- Professional development- interview skills and CVs
- Personal development -building resilience and self-confidence
- Maintaining mental health
- Community engagement and giving back, whether locally or internationally.
How it all Began
Dr. Chao grew up in the southwestern Kenyan town of Migori where she had no access to computers. She however loved mathematics and later realized she could venture into computer programming. She studied for a degree program in Maths and Computer Science at Kenya Methodist University. And upon completion, she wanted to further enroll in a master’s program. Unfortunately or fortunately she suffered rejection from many universities apart from the Oxford University. And that is how she got into the Masters in Computer Science program at Oxford but did so with a full scholarship through the Shell Centenary Foundation.
At Oxford University she was able to work at Oxford University Press as a publications assistant extending her thesis research into a second year. During that time, she worked on a -huge tech project- software that could automate classroom scheduling within a complex university organization. From there, she moved to Cape Town for her Ph.D. and subsequently to Kenya Methodist University as faculty.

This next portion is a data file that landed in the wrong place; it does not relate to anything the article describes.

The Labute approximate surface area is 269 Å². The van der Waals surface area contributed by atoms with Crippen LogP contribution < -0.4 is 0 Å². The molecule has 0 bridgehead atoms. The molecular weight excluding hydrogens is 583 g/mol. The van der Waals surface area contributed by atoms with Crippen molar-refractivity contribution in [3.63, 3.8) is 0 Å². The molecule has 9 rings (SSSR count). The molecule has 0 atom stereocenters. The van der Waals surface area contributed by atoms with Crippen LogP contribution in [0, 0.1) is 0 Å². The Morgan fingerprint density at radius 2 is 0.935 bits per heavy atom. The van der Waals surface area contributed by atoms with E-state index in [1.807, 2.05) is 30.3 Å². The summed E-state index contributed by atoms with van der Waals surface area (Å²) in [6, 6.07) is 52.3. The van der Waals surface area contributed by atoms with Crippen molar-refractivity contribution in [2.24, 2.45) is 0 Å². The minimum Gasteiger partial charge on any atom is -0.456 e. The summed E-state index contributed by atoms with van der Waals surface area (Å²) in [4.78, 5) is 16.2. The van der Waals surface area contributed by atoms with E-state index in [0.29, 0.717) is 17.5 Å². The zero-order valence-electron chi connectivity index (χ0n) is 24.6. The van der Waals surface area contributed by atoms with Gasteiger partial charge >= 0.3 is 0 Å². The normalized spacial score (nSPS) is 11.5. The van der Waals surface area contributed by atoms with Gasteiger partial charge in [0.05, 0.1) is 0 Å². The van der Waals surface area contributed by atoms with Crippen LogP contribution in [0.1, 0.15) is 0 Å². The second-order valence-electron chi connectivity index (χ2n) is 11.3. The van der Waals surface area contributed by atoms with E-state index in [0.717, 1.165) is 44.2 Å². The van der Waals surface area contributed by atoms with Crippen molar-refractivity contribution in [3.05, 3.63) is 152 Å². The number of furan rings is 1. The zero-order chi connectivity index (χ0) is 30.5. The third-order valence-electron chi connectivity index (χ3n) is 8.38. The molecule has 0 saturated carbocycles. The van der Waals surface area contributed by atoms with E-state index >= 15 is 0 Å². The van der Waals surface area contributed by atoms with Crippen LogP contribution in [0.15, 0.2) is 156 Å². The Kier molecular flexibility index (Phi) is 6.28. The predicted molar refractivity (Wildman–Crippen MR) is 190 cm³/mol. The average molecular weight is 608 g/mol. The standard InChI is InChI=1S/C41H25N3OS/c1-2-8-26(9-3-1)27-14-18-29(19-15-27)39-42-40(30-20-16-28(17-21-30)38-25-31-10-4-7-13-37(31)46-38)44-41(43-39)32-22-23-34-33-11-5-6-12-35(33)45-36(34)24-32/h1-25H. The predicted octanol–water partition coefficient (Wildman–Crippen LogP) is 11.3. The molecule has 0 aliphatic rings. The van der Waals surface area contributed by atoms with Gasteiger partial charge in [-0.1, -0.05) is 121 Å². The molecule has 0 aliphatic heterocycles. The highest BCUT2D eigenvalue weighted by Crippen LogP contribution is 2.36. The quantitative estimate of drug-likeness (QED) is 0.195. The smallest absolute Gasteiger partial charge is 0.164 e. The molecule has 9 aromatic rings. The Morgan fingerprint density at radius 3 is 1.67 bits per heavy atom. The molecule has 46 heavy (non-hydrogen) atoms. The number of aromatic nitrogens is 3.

She undertook another huge tech project in late 2020. The project included the rewriting of an app that originated in her Ph.D. research that allows students with no access to a computer to learn computer programming using only a phone. Hopefully, the app will be launched soon.
The lack of exposure to a computer while at high school remains a huge problem in schools in the developing world. She believes that the app could unleash the creativity of a whole new generation of Kenyan programmers whose talents might otherwise be lost – and perhaps women especially.
One piece of advice that she gave and has truly inspired me to date is that;
‘There’s too much pressure to decide what you want to be too early. Take your time to discover the areas of real interest. They often come later and that was my experience.’
And I found that to be oddly relatable in my career path. In primary school I wanted to be a lawyer, in high school, I wanted to be a computer engineer and in campus when I studied Computer Science, then transitioned to Management Information Systems, I was even more confused because there were so many career choices that I could pursue. Over the years I have worked in different fields but now that I am into content creation and brand management, I love it. Well, I would still love to learn something about ethical hacking and cybersecurity in the future 😉
Back to Dr. Chao who has continually worked to pioneer innovative ways to invest in youth and change the future for the next generation. She also works to enable students and professionals to achieve their personal and professional goals. For that, she is a hero to me and many other women in tech.
Bridging the digital gender divide is a huge task, but it starts with small steps like what Dr. Chao is doing.
References: Oxford publication, Vogue Magazine, LinkedIn, Wikipedia and other social media networks